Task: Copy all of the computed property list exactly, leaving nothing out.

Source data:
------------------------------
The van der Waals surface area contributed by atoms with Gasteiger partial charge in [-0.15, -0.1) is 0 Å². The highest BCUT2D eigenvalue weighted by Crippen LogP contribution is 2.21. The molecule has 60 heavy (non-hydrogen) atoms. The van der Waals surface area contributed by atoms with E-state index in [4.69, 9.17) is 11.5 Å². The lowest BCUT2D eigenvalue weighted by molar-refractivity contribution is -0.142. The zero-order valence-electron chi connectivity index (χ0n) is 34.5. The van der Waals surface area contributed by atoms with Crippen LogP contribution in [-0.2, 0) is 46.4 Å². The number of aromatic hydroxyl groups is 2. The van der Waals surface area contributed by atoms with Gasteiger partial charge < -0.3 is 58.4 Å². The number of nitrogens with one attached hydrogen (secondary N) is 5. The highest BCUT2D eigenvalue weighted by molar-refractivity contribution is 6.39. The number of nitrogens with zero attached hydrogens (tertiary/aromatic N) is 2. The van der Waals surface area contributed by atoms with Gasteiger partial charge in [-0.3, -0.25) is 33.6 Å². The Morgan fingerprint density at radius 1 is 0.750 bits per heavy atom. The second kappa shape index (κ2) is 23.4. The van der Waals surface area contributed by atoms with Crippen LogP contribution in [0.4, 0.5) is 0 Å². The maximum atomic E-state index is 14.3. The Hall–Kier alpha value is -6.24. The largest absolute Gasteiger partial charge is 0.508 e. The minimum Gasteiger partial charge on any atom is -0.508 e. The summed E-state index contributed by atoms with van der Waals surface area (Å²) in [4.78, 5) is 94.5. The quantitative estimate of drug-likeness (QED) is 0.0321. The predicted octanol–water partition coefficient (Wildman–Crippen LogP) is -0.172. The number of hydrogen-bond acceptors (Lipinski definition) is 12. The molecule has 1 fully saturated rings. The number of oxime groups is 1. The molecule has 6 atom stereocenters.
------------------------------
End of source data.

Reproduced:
The van der Waals surface area contributed by atoms with Gasteiger partial charge in [-0.15, -0.1) is 0 Å². The highest BCUT2D eigenvalue weighted by Crippen LogP contribution is 2.21. The molecule has 60 heavy (non-hydrogen) atoms. The van der Waals surface area contributed by atoms with E-state index in [4.69, 9.17) is 11.5 Å². The lowest BCUT2D eigenvalue weighted by molar-refractivity contribution is -0.142. The zero-order valence-electron chi connectivity index (χ0n) is 34.5. The van der Waals surface area contributed by atoms with Crippen LogP contribution in [-0.2, 0) is 46.4 Å². The number of aromatic hydroxyl groups is 2. The van der Waals surface area contributed by atoms with Gasteiger partial charge < -0.3 is 58.4 Å². The number of nitrogens with one attached hydrogen (secondary N) is 5. The highest BCUT2D eigenvalue weighted by molar-refractivity contribution is 6.39. The number of nitrogens with zero attached hydrogens (tertiary/aromatic N) is 2. The van der Waals surface area contributed by atoms with Gasteiger partial charge in [-0.3, -0.25) is 33.6 Å². The Morgan fingerprint density at radius 1 is 0.750 bits per heavy atom. The second kappa shape index (κ2) is 23.4. The van der Waals surface area contributed by atoms with Crippen LogP contribution in [0.4, 0.5) is 0 Å². The maximum atomic E-state index is 14.3. The Hall–Kier alpha value is -6.24. The largest absolute Gasteiger partial charge is 0.508 e. The minimum Gasteiger partial charge on any atom is -0.508 e. The summed E-state index contributed by atoms with van der Waals surface area (Å²) in [4.78, 5) is 94.5. The quantitative estimate of drug-likeness (QED) is 0.0321. The predicted octanol–water partition coefficient (Wildman–Crippen LogP) is -0.172. The number of hydrogen-bond acceptors (Lipinski definition) is 12. The molecule has 1 fully saturated rings. The number of oxime groups is 1. The molecule has 6 atom stereocenters.